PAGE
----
What strikes me as strange about this conversation and the many similar ones I’ve had, in retrospect, is not the content of our critiques of a book, but that I was so conditioned to anxiety about expressing my opinion that I felt uncomfortable revealing a simple statement of personal taste in front of three people whom I consider to be friends. Why did I feel the need to create an impromptu whisper network for something so innocuous?

 

Shouldn’t the concept of the whisper network be reserved for abusive men and other potential dangers, rather than expressions of personal taste?

 

I often employ the blessed whisper network of the Twitter DM when it comes to potentially incendiary opinions, but that night I got to wondering: why? Shouldn’t the concept of the whisper network be reserved for abusive men and other potential dangers, rather than expressions of personal taste?

Perhaps I felt my critical whisper networks were necessary because I’ve witnessed what sometimes happens to critics dissenting with popular opinion—the tendency for reactions to focus on slandering the critic rather than engaging with the content of the criticism. Speaking of which, remember when Lena Dunham called Merve Emre’s piece “Two Paths for the Personal Essay” “rude, patronizing bullshit?”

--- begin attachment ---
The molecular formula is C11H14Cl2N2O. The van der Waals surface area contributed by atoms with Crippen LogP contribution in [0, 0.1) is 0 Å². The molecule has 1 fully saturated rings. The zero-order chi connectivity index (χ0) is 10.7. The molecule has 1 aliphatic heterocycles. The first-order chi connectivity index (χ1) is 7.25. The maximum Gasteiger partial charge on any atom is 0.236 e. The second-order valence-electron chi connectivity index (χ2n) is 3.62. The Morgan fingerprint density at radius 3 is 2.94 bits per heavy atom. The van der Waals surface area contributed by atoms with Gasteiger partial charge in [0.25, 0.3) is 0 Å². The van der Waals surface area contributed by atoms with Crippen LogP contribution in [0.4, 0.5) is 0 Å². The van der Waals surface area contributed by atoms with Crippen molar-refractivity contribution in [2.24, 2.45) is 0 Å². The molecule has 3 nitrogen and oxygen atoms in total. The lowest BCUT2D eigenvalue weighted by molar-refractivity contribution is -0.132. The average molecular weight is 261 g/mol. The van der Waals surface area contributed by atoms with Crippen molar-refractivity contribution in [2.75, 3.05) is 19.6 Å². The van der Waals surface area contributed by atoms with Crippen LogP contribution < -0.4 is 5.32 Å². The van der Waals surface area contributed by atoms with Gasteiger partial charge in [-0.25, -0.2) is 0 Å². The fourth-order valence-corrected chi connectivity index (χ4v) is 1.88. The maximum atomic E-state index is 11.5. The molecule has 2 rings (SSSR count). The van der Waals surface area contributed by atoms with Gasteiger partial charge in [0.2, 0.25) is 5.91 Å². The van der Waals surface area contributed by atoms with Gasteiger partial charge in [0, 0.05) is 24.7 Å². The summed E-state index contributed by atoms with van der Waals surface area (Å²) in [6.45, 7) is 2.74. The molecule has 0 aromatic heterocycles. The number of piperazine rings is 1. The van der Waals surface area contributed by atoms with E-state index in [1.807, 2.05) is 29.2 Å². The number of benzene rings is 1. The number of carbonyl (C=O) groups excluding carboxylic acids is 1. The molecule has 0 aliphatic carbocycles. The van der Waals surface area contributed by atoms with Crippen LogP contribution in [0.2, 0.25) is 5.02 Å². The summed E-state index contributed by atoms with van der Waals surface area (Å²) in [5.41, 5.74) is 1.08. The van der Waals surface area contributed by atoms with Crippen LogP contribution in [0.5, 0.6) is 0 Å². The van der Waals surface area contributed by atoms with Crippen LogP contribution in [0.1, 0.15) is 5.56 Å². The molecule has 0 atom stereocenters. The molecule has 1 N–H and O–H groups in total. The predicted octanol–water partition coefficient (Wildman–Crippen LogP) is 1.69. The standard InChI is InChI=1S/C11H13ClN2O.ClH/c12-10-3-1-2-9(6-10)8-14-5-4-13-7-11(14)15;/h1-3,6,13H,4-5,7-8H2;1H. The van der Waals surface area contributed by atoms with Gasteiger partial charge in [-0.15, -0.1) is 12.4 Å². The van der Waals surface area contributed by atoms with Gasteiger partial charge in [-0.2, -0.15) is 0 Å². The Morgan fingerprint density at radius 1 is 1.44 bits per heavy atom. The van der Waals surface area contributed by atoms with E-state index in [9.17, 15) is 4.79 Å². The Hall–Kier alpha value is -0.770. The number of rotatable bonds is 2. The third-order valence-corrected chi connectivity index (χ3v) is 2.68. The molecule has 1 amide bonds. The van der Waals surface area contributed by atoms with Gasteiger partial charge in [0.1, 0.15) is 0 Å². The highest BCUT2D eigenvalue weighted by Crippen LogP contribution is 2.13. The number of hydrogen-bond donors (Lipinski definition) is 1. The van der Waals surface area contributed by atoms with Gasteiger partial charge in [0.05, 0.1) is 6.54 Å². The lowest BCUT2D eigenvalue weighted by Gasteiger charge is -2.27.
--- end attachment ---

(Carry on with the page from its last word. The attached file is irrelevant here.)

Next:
Calling the piece “rude patronizing bullshit” does not actually do anything to refute or defend the rigorous arguments that Emre made against Too Much and Not the Mood, Durga Chew-Bose’s book that Dunham was attempting to defend. Calling Emre rude doesn’t do anything to praise Chew-Bose’s work, or respond to Emre’s critiques. Calling someone patronizing, or pretentious, or any garden-variety insult without evidence, is a common way to respond in the age of the internet, but it does nothing to  create an actual dialogue about the work at hand, which is what Emre was attempting to do. I myself found much to admire in Chew-Bose’s book, but I also didn’t disagree with Emre’s analysis—another occasion of finding myself residing in a gray area, and feeling the pressure to pick sides as if literature were a battle rather than a quorum.